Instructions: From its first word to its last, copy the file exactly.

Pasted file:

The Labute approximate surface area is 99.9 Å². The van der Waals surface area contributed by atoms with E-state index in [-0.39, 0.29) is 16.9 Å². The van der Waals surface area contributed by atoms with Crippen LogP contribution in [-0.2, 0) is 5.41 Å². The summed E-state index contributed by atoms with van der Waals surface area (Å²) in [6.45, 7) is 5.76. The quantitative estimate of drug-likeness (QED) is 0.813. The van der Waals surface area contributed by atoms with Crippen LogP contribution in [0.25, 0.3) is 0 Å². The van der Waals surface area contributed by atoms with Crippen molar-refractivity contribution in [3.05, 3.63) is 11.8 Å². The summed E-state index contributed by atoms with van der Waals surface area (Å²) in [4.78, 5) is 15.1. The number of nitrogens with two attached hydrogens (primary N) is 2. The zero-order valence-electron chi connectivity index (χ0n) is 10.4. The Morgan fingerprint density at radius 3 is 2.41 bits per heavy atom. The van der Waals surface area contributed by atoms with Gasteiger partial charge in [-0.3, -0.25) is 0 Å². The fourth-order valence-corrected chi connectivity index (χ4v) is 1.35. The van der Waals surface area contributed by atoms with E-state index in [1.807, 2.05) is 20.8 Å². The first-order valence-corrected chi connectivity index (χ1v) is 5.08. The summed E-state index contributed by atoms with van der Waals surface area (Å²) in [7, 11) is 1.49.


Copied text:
The Labute approximate surface area is 99.9 Å². The van der Waals surface area contributed by atoms with E-state index in [-0.39, 0.29) is 16.9 Å². The van der Waals surface area contributed by atoms with Crippen LogP contribution in [-0.2, 0) is 5.41 Å². The summed E-state index contributed by atoms with van der Waals surface area (Å²) in [6.45, 7) is 5.76. The quantitative estimate of drug-likeness (QED) is 0.813. The van der Waals surface area contributed by atoms with Crippen LogP contribution in [0.25, 0.3) is 0 Å². The van der Waals surface area contributed by atoms with Crippen molar-refractivity contribution in [3.05, 3.63) is 11.8 Å². The summed E-state index contributed by atoms with van der Waals surface area (Å²) in [4.78, 5) is 15.1. The number of nitrogens with two attached hydrogens (primary N) is 2. The zero-order valence-electron chi connectivity index (χ0n) is 10.4. The Morgan fingerprint density at radius 3 is 2.41 bits per heavy atom. The van der Waals surface area contributed by atoms with Gasteiger partial charge in [-0.3, -0.25) is 0 Å². The fourth-order valence-corrected chi connectivity index (χ4v) is 1.35. The van der Waals surface area contributed by atoms with E-state index in [1.807, 2.05) is 20.8 Å². The first-order valence-corrected chi connectivity index (χ1v) is 5.08. The summed E-state index contributed by atoms with van der Waals surface area (Å²) in [7, 11) is 1.49.